The new UK digital singles chart tries to avoid the old hype
Today marks a significant milestone in the history of the British singles chart, as when on Sunday afternoon the BBC counts down the Top 40 it will be the first time that downloads and physical singles will be competing on an equal footing. For me it is a bit like coming full circle, as it means that one of my projects, the Sony Connect digital music store, is now a proper "chart return store", just like the record shop in Walthamstow I used to work in back in 1990.
It has been a long road for the UK music industry to include digital sales in the charts, and it has gradually relaxed the strict rules with which they were first included. The official chart company website doesn't have a new set of rules online yet, but the set I could find from March 2005 show how complicated the requirements to be chart elegible were.
- Digital variants of a physical single will be chart eligible
- Minimum Published dealer price = 40 pence and /or minimum price chargedto online retailer (Please refer to The Official UK Charts Company Stand Alone Download Chart Rules Summary for full dealer price definition)
- Maximum playing time = 20 minutes (less than two tracks), 10 minutes (2 track digital equivalent), 20 minutes (maxi equivalent), and 40 minutes (remix maxi equivalent)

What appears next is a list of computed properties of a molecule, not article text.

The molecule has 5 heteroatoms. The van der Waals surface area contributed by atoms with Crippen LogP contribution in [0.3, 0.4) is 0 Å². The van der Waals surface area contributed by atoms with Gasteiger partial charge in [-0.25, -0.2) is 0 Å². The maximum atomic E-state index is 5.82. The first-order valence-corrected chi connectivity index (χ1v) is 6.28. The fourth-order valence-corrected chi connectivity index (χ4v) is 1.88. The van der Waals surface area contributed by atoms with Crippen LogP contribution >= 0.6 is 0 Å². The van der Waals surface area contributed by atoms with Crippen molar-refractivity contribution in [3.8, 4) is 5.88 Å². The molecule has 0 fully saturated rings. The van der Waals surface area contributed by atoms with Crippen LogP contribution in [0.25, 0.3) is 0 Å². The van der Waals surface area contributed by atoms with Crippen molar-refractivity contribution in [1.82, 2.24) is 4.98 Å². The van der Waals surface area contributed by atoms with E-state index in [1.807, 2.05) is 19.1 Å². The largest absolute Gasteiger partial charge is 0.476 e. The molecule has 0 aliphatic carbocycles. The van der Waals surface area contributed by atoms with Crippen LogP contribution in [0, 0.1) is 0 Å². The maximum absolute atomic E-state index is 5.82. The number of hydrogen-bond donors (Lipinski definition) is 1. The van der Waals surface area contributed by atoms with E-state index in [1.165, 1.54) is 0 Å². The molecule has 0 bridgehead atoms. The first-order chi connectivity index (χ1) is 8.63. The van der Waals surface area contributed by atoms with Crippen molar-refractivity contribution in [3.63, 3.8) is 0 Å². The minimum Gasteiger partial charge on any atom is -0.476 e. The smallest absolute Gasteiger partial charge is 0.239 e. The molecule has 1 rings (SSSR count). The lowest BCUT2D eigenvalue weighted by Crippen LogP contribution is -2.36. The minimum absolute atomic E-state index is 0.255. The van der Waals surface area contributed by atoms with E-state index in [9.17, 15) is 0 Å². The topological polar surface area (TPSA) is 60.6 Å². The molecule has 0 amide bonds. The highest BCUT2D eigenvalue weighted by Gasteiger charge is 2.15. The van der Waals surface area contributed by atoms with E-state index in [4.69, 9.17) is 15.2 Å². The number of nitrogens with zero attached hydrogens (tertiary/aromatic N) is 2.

- In addition to 3 physical formats, multiple digital variants of the featured track may be combined
- Digital Singles without a physical variant will not be eligible
- Digital variants of a physical single will be eligible for the Official Singles Chart the week prior to release of the physical formats.
- All digital formats of a track must carry an IRSC reported to OCC or its nominated agency together with the barcode of the physical product it is to be linked to
- All digital bundles must carry a unique identifier (i.e. digital barcodes) andISRC codes for individual tracks
- Promotional tracks (free to consumer tracks) will not be chart eligible
The new rules remove the fudge that physical singles could only chart for a certain period of time, and the chart lifespan of a digital download was tied to the amount of time a single was available in shops. Part of the reasoning behind this was so that retailers wouldn't have blank spaces in their chart displays, but the market has shifted so rapidly towards the adoption of the digital single that this isn't considered so important anymore.
Under the last set of rules nobody could ever beat the records for the longest run in the charts, as songs were simply not allowed to chart for that long anymore. Another promised side effect of the new rules is that album tracks and songs that gain sales due to seasonal factors (like Last Christmas) will be able to chart without being physically re-released. There are two schools of thought on this. Some people argue that the chart should be a place to market and find new music, and there is no need for it to be clogged up with oldies-but-goldies, but personally, I welcome the fact that the chart will once again more closely resemble a picture of consumer sales activity rather than the result of a co-ordinated marketing exercise by record companies, radio stations, and music retailers.